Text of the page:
Travis Kalanick, CEO, Uber
David Karp, Founder and CEO, Tumblr
Travis Katz, Founder and CEO, Gogobot
Brian Krzanich, CEO, Intel
Joshua Kushner, Managing Partner, Thrive Capital
Michael W. Lamach, Chairman and CEO, Ingersoll-Rand plc
Jeff Lawson, Founder, CEO and Chairman, Twilio
Max Levchin, CEO, Affirm
Dion Lim, CEO, NextLesson
Shan-lyn Ma, CEO, Zola
Vishal Makhijani, COO, Udacity
Tom Mangas, CEO, Starwood Hotels & Resorts Worldwide
Bill Maris, CEO, Google Ventures
Marissa Mayer, President and CEO, Yahoo
Melody McCloskey, CEO, StyleSeat
Douglas Merrill, CEO, Zestfinance
Dyke Messinger, President and CEO, Power Curbers Inc.
Steve Mollenkopf, CEO, Qualcomm Inc.
Brian Moynihan, CEO, Bank of America
Hari Nair, Vice President and General Manager, Orbitz.com & CheapTickets.com
Christopher J. Nassetta, President & Chief Executive Officer, Hilton Worldwide
Michael Natenshon, CEO, Marine Layer
Alexi G. Nazem, Cofounder and CEO, Nomad Health
Alexis Ohanian, Cofounder, Reddit
Laurie J. Olson, EVP, Strategy, Portfolio and Commercial Operations, Pfizer Inc.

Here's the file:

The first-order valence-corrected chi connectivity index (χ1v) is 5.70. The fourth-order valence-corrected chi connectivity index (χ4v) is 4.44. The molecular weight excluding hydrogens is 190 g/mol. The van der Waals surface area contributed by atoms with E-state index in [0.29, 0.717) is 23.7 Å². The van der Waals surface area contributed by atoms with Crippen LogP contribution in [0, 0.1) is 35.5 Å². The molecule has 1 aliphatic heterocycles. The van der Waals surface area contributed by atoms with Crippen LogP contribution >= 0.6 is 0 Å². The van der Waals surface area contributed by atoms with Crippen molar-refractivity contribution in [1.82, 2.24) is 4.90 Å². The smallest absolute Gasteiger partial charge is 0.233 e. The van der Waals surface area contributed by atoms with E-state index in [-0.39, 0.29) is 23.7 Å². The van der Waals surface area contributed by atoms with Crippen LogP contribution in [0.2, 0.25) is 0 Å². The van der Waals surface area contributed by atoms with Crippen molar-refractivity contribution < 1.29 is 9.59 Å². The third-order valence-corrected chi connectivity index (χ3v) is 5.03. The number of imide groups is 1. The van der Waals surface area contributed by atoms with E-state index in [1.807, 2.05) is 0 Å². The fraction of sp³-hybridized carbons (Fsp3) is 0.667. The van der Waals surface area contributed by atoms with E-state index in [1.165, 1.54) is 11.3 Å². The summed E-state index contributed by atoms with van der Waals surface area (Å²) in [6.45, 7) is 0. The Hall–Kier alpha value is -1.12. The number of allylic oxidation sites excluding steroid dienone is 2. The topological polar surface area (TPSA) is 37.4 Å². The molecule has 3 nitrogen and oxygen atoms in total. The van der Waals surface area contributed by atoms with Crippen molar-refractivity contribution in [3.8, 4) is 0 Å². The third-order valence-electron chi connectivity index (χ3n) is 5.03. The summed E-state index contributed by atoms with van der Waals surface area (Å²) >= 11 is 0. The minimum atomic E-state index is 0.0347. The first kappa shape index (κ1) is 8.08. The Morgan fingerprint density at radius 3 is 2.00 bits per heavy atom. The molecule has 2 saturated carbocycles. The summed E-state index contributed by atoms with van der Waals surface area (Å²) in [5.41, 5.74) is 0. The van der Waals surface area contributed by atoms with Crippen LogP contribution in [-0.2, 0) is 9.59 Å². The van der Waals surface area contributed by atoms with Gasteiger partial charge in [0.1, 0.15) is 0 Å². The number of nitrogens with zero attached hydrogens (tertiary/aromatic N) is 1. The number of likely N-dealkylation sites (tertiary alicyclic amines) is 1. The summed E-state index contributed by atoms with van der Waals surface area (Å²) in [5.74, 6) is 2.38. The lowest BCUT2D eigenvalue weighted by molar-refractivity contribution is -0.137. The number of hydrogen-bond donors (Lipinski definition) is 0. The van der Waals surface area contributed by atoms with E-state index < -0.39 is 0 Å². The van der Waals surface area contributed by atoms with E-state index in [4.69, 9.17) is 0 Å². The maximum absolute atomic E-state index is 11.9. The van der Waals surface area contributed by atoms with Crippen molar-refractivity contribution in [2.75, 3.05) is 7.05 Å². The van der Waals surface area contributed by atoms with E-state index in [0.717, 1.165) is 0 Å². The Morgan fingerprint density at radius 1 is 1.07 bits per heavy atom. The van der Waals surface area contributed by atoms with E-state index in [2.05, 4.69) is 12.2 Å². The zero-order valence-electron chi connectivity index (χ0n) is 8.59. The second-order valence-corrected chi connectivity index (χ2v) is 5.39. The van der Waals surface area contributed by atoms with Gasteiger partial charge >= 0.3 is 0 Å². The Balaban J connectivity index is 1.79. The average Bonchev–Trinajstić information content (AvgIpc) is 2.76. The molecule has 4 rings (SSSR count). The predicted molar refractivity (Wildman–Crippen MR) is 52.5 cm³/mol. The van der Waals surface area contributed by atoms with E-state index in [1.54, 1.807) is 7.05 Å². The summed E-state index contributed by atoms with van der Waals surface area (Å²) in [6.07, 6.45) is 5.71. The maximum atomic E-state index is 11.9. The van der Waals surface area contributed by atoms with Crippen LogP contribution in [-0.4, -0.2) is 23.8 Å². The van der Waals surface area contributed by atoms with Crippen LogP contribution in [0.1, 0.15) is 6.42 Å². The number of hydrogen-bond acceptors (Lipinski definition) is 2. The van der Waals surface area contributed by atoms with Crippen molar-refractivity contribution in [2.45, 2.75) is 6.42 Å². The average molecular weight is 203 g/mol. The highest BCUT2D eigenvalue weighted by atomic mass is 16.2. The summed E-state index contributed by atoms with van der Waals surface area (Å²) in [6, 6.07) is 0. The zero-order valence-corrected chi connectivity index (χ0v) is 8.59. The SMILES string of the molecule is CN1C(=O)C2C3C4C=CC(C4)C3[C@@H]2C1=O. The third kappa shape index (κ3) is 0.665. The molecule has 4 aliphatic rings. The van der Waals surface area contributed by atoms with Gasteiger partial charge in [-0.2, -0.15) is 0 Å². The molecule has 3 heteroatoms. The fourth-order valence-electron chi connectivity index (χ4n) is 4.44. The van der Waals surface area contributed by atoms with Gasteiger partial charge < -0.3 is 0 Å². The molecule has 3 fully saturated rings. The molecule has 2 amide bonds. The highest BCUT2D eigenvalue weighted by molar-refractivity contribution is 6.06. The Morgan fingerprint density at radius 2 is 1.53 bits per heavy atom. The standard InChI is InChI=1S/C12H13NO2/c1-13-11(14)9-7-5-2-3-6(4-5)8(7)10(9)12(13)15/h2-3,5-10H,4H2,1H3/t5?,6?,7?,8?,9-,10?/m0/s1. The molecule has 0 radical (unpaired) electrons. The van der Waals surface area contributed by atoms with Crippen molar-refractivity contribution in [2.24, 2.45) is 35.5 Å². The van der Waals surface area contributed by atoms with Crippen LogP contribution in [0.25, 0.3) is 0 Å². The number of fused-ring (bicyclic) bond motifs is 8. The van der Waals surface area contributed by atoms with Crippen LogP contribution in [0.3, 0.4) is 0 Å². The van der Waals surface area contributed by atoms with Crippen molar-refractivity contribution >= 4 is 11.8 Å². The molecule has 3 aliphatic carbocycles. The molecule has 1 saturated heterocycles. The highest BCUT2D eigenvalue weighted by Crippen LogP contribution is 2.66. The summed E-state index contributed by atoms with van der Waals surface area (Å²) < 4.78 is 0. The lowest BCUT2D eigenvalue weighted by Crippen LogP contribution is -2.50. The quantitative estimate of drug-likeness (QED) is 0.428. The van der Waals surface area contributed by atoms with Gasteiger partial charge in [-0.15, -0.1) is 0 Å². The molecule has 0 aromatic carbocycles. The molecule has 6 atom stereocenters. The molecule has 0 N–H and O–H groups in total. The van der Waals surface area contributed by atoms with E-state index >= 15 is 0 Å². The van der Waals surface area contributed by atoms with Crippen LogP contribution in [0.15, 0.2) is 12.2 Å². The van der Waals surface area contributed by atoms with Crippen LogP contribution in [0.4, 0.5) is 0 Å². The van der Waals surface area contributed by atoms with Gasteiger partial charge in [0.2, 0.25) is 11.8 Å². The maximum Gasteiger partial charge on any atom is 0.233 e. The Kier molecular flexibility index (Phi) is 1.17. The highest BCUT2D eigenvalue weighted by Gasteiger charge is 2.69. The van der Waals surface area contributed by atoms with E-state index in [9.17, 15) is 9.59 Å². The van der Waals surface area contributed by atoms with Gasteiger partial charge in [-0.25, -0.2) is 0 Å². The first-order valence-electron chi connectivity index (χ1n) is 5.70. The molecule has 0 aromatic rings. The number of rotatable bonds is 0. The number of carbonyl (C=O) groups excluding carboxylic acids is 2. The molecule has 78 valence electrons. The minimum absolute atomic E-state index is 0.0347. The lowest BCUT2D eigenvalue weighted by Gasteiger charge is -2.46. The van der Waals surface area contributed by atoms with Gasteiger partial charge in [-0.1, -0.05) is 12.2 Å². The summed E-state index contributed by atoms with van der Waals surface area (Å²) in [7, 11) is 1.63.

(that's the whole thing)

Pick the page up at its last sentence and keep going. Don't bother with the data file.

Bob Page, Founder and CEO, Replacements, Ltd.
Doug Parker, Chairman and CEO, American Airlines
Mike Pedersen, CEO and President, TD Bank, N.A.
Michelle Peluso, Strategic Advisor and former CEO, Gilt
Sundar Pichai, CEO, Google
Mark Pincus, Founder and Executive Chairman, Zynga
Hosain Rahman, CEO, Jawbone
Bill Ready, CEO, Braintree
Evan Reece, CEO, Liftopia
Stan Reiss, General Partner, Matrix Partners
John Replogle, CEO, Seventh Generation
Chuck Robbins, CEO, Cisco Systems
Virginia M. Rometty, Chairman, President and CEO, IBM Corporation
Dan Rosensweig, CEO, Chegg
Kevin P. Ryan, Founder and Chairman, Alleycorp
Bijan Sabet, General Partner, Spark Capital
Julie Samuels, President, Engine
George A. Scangos, PhD, CEO, Biogen
Paula Schneider, CEO, American Apparel
Steve Schoch, CEO, Miramax
Dan Schulman, President and CEO, PayPal
Howard Schultz, Chairman and CEO, Starbucks
Adam Shankman, Director and Producer
Gary Shapiro, President and CEO, Consumer Technology Association
David A. Shaywitz, MD, PhD, Chief Medical Officer, DNAnexus